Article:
Tru thoughts, a 100% independent record label, is 23 years in the making. Co-founder Paul Jonas speaks to the Brighton & Hove Living Wage Campaign about work-life balance,
managing expectations, and what makes the label unique.
By Charlotte Kidd
On the fifth floor of New England House Paul Jonas and the Tru Thoughts team work to ensure the label remains successful and fully independent through the music industry’s ever-changing
Tru Thoughts, founded by Rob Luis and Paul Jonas 23 years ago is an example of a label that prioritises staff through a fair Living Wage. Charlotte Kidd, Brighton & Hove Living Wage Campaign
Coordinator speaks to Paul Jonas in their storeroom, and as we climb through piles of CDs andrecords we sit and talk everything Tru Thoughts, how Paul manages a work-life balance, and how to still enjoy an 18th birthday party when an artist brings their entourage of 20.
LWC: How did yours and Robert’s relationship develop?
Paul Jonas: I was outside a club and I was flyering, and I saw this one guy, went up to him and asked: are you Rob Luis? And he laughed, and said: no this is Rob. He pointed me at Rob, and Rob was really shy. He asked if I wanted to flyer for him, and it all started from there really. It was the realisation that I needed someone who had the music knowledge, and he needed someone who was confident and more vocal. So, it started as flyering, then we ran clubs together. But he was shy. He’s not now. But it was difficult to read him for a while.
And now you’re best pals?
What are the best parts of your industry?
Meeting like-minded people who are trying to do the same thing as you across the world and sharing ideas and collaborations. And you know obviously the internets open that up massively.
And the worst? Music managers who shout at us. No artist ever benefitted from shouting at us. You don’t really need any training to say ‘I’m a music manager’, and that’s problematic. I think it’s an old-fashioned music response, that record labels are the enemy. But our contracts are 50/50 and they’re really transparent. That’s one of the benefits of being fully independent – we can decide who we want to work with. We have walked away from some well-known names, where we’ve felt that it wasn’t a great fit. And if they go on to be really successful, that doesn’t bother us.
Tell me about the future of Tru Thoughts – what do you still have to learn?
All we know is that we’re interested in trying and learning. This is such a complicated business and is everchanging. Music platforms, social media, those elements change all the time, so we’re learning every day. It’s when you start thinking you know it all, that’s when you’re in trouble.
Thinking back on those 23 years, is there anything you would’ve done differently?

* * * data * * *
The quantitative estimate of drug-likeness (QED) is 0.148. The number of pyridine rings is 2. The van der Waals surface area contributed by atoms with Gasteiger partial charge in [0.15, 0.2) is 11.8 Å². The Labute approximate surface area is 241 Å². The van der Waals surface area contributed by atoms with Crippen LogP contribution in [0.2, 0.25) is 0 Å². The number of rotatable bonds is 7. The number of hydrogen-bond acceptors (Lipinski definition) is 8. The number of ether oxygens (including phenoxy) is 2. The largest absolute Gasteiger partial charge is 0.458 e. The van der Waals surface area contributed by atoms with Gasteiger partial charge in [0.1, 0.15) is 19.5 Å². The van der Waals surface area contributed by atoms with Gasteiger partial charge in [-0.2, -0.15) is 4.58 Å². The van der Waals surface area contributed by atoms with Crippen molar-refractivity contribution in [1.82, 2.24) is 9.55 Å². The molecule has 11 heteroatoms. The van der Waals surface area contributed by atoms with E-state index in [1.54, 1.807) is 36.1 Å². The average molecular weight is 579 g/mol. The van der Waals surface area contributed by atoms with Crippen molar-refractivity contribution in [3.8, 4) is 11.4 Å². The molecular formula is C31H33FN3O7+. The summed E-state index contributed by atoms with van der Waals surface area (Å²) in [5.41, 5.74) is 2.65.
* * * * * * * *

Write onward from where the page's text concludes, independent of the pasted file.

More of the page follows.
In the early days, when there were a lot of compilation albums, a company would send you a 19-page contract and we had no idea what those contracts meant. At one point we went to a lawyer,
and every penny that was made went to the lawyer, rather than the artist. Rob got offered a deal for one of his tracks, and he signed the deal, and it was a terrible deal. So now we try to support as many new artists and labels as we possibly can, to make sure they don’t have to go through those processes. We didn’t have anyone who sat us down and taught us how to learn those contracts, and we made some mistakes along the way. But if we hadn’t learned from those really grassroots level ourselves, then we wouldn’t understand the intricacies of it. It’s good we had to learn from our mistakes.
Let’s talk about a work-life balance, what’s important for you outside of business?
In my twenties I was working seven days a week. In my thirties I managed to go down to five. My emails always used to be on, but you get a bit older and now I close it down. At that time, we had to do that to develop our business. Now, we’re mindful of that with our staff. For instance, we shut the office for three weeks at Christmas. So, they get that on top of their yearly holiday allowance. We now say to our young staff, who are on Twitter, Facebook, Instagram, WhatsApp, to keep it to email, so you can step away. It feels like we’re moving more towards work-life balance being important. Our day job is most people’s hobby. I can go to a bar on Friday night, and the DJ wants to have a conversation about music. But I don’t want to talk about my day job at that time. But if they’ve been working in an office all day, that’s the time they want to talk about music. That’s something that makes it quite difficult with this job. You have to consciously stand back at times and say ‘I can’t talk about this right now – give me a shout on Monday and we’ll discuss.’
It must be difficult to say no to those sorts of requests?
It’s the same with musicians who might make the best tune they’ve ever made at 3’o’clock in the morning. It’s tough, because when they send it to you in that moment, they want you to hear it. And
it looks like a lack of enthusiasm on your part. But they understand that if you have 25 acts on the label doing the same thing, you’d need to be up every hour.
What’s your most memorable moment at Tru Thoughts?
There’s so many. But I think the most memorable was our 18th birthday party. It was at Roundhouse in London, which is such a beautiful venue. We had 18 acts, bringing the older and newer acts
together. It was huge but it was such hard work. I wish I could pretend I go to these things and I’m there warming my hands on the fire of it all. But actually, I’m running around wondering desperately why a couple of rappers haven’t arrived and dealing with another person who has bought an entourage of 20 with them. There are beautiful moments within that though, and it’s the point where I can step back and just watch the music.
This interview has been edited and condensed.